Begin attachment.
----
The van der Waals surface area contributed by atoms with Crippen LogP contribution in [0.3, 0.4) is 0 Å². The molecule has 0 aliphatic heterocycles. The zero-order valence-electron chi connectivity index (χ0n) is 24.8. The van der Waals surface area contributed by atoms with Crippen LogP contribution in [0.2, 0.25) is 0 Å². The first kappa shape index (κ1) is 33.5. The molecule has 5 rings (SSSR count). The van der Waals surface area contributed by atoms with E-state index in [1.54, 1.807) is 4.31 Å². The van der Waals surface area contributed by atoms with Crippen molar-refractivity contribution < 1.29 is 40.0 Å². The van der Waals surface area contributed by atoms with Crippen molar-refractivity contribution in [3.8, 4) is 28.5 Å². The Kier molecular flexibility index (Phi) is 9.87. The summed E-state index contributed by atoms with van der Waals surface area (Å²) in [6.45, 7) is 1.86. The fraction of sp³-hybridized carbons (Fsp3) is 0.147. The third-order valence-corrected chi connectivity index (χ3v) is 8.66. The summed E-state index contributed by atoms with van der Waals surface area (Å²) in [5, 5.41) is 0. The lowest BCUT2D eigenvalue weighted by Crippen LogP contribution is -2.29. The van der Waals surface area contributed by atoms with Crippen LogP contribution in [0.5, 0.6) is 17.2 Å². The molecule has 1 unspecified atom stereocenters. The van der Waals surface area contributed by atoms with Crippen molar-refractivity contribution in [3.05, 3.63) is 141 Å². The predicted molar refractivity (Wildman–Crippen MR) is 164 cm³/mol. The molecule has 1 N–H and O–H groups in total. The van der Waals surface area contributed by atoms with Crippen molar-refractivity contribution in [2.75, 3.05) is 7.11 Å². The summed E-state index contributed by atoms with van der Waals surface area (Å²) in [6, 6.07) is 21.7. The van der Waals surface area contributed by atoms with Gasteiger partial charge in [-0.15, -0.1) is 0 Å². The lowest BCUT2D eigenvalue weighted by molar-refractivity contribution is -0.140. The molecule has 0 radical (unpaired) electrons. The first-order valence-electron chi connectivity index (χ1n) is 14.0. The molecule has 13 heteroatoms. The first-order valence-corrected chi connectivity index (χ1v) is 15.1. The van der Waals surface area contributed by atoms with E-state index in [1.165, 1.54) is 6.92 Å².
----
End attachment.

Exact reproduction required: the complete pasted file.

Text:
The van der Waals surface area contributed by atoms with Crippen LogP contribution in [0.3, 0.4) is 0 Å². The molecule has 0 aliphatic heterocycles. The zero-order valence-electron chi connectivity index (χ0n) is 24.8. The van der Waals surface area contributed by atoms with Crippen LogP contribution in [0.2, 0.25) is 0 Å². The first kappa shape index (κ1) is 33.5. The molecule has 5 rings (SSSR count). The van der Waals surface area contributed by atoms with E-state index in [1.54, 1.807) is 4.31 Å². The van der Waals surface area contributed by atoms with Crippen molar-refractivity contribution < 1.29 is 40.0 Å². The van der Waals surface area contributed by atoms with Crippen molar-refractivity contribution in [3.8, 4) is 28.5 Å². The Kier molecular flexibility index (Phi) is 9.87. The summed E-state index contributed by atoms with van der Waals surface area (Å²) in [6.45, 7) is 1.86. The fraction of sp³-hybridized carbons (Fsp3) is 0.147. The third-order valence-corrected chi connectivity index (χ3v) is 8.66. The summed E-state index contributed by atoms with van der Waals surface area (Å²) in [5, 5.41) is 0. The lowest BCUT2D eigenvalue weighted by Crippen LogP contribution is -2.29. The van der Waals surface area contributed by atoms with Crippen LogP contribution in [0.5, 0.6) is 17.2 Å². The molecule has 1 unspecified atom stereocenters. The van der Waals surface area contributed by atoms with Crippen molar-refractivity contribution in [3.05, 3.63) is 141 Å². The predicted molar refractivity (Wildman–Crippen MR) is 164 cm³/mol. The molecule has 1 N–H and O–H groups in total. The van der Waals surface area contributed by atoms with Crippen molar-refractivity contribution in [2.75, 3.05) is 7.11 Å². The summed E-state index contributed by atoms with van der Waals surface area (Å²) in [6, 6.07) is 21.7. The van der Waals surface area contributed by atoms with Gasteiger partial charge in [-0.15, -0.1) is 0 Å². The lowest BCUT2D eigenvalue weighted by molar-refractivity contribution is -0.140. The molecule has 0 radical (unpaired) electrons. The first-order valence-electron chi connectivity index (χ1n) is 14.0. The molecule has 13 heteroatoms. The first-order valence-corrected chi connectivity index (χ1v) is 15.1. The van der Waals surface area contributed by atoms with E-state index in [1.165, 1.54) is 6.92 Å².